The Minnesota Vikings have had a disappointing offense during the 2019 season that their record does not properly reflect. Despite most of the NFL moving on from a run-first offense, Vikings head coach Mike Zimmer is doubling down on it, and Kirk Cousins‘ individual numbers are suffering because of it. Could Cousins be to blame from the Vikings’ regression, or will Zimmer’s refusal to allow him to use his gifts come back to bite the team in the future?
The offense under Kirk Cousins is lackluster
The Vikings are 4-2 through their first six games, but they are not doing so on the arm of their quarterback. Cousins is not so much struggling as he is getting underutilized. Cousins’ completion is just about where it was last year, but his attempts are way down. He has nine touchdowns and three interceptions, neither of them far off from the previous season.
So why are the numbers way down? Mike Zimmer’s offense has been described as old school. Cousins isn’t being given the same opportunity he was given last year to throw the ball, and as such, his production is not where it should be. The Vikings do have a good record, but relying on such an outdated offense is likely to be exposed when the team is facing the league’s top defenses in the playoffs.
Is Kirk Cousins to blame?
Cousins has historically struggled to get his teams out of the .500 range, but he has also historically played for teams that do not help his cause. The Washington Redskins are notoriously one of the worst-run franchises in professional sports, and the Vikings can be hit or miss, themselves. Cousins isn’t absolved of the blame of his team’s poor showings, but blaming him will often fail to paint the whole picture.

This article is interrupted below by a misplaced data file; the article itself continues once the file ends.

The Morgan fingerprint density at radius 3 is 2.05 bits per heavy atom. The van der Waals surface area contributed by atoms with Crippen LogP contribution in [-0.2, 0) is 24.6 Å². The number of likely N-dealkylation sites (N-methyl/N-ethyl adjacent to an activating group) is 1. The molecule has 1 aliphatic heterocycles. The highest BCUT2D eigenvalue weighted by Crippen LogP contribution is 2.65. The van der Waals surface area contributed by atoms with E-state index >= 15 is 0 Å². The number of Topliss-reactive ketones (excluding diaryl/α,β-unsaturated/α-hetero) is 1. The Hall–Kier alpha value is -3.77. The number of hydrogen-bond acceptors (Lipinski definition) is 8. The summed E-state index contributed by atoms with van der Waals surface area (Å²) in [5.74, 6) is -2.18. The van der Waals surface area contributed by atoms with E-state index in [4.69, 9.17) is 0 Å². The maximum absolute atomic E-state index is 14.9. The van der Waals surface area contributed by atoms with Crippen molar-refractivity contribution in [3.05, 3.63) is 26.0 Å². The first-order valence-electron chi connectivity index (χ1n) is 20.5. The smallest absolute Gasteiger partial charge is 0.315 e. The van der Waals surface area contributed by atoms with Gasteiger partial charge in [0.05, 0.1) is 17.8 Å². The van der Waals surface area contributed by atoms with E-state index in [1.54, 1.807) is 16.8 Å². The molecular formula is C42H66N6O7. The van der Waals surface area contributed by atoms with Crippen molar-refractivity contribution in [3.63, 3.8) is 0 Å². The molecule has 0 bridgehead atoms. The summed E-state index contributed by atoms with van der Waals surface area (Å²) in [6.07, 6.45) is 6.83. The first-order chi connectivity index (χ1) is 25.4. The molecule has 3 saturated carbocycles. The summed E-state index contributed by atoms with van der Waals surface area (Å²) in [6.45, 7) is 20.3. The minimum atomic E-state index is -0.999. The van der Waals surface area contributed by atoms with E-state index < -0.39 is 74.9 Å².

Quarterbacks are the easiest target of a fan’s ire when a team is struggling, but a quarterback who is given little opportunity to use his arm and win the game won’t ever be able to live up to expectations. Last year, Cousins passed 606 times, and if this year’s numbers keep up, he will be nearly 200 throws below this by the year’s end.
By giving the 30-year-old quarterback a contract that was worth over $80M, the Vikings were presumably giving Cousins their faith. By underutilizing his passing game and letting his numbers suffer, one must question if Zimmer has less faith in the quarterback than the organization does. Cousins has been good for many more touchdowns than he has thrown this year, and his lack of drop-off in completion rate shows that there is more to this.
Is Mike Zimmer starting to come around?
Cousins had his best game of the season during Week 6, throwing the ball 29 times and completing 22 of the passes. That was good for four touchdowns and just one interception. The game was the third in a row where Cousins was allowed to throw after such plays were rare during the first half of the season.
It could, perhaps, be a wake-up call, as it gave the Vikings a decisive 38-20 win over the Philadelphia Eagles. The team has a pair of winnable games coming up against the Detroit Lions and Washington Redskins, but by week 9, the team will have a big game against the Kansas City Chiefs, a team that runs on the strength of its quarterback’s arm.
If the Vikings try to match the Chiefs and similarly talented teams, they could grow to regret it when the teams they face can match their offense beat for beat. The Vikings invested a lot of money in Kirk Cousins, and it would be a shame to see them continue to waste it with their dated play.